At the same time, Google was hitting old school SEO tactics and particularly thin or overlapping pages. So – an obvious strategy and one I took was to identify the thin content on a site and merge it into long-form content and then rework that to bring it all up-to-date.
Long-form content is a magnet for long tail searches and helps you rank for much more popular (head) keywords. The more searchers and visitors you attract, the more you can ‘satisfy’ and the better chance you can rank higher in the long run.
Do you NEED long-form pages to rank?
No – but it can be very useful as a base to start a content marketing strategy if you are looking to pick up links and social media shares.
And be careful. The longer a page is, the more you can dilute it for a specific keyword phrase, and it’s sometimes a challenge to keep it updated.
Google seems to penalise stale or unsatisfying content.
How To SEO In-depth Content
From a strategic point of view, if you can explore a topic or concept in an in-depth way you must do it before your competition. Especially if this is one of the only areas you can compete with them on.
Here are some things to remember about creating topic-oriented in-depth content:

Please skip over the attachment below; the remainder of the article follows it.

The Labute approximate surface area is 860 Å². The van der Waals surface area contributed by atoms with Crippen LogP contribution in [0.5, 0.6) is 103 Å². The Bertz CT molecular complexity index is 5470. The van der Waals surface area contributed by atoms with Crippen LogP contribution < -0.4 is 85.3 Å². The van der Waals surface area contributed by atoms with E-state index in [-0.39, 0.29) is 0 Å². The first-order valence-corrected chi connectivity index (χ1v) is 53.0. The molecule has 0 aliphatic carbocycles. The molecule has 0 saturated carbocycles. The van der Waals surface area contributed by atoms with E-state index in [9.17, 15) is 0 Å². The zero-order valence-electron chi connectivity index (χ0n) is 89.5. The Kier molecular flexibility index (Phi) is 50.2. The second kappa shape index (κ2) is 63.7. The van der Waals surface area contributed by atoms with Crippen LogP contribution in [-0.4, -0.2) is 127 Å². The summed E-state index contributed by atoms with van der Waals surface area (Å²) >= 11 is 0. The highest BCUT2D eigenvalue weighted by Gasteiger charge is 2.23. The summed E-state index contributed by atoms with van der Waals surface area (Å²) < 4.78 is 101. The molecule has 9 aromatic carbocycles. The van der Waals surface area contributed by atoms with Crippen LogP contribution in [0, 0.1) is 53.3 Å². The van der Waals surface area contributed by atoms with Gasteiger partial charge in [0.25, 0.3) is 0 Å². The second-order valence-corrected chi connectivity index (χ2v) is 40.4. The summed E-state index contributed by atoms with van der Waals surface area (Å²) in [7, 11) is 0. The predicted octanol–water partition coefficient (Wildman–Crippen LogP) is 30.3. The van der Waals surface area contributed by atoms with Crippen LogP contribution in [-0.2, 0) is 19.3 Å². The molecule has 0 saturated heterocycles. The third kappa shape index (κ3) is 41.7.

- In-depth content needs to be kept updated. Every six months, at least. If you can update it a lot more often than that – it should be updated more
- In-depth content can reach tens of thousands of words, but the aim should always be to make the page concise as possible, over time
- In-depth content can be ‘optimised’ in much the same way as content has always been optimised
- In-depth content can give you authority in your topical niche
- Pages must MEET THEIR PURPOSE WITHOUT DISTRACTING ADS OR CALL TO ACTIONS. If you are competing with an information page – put the information FRONT AND CENTRE. Yes – this impacts negatively on conversions in the short term. BUT – these are the pages Google will rank high. That is – pages that help users first and foremost complete WHY they are on the page (what you want them to do once you get them there needs to be of secondary consideration when it comes to Google organic traffic).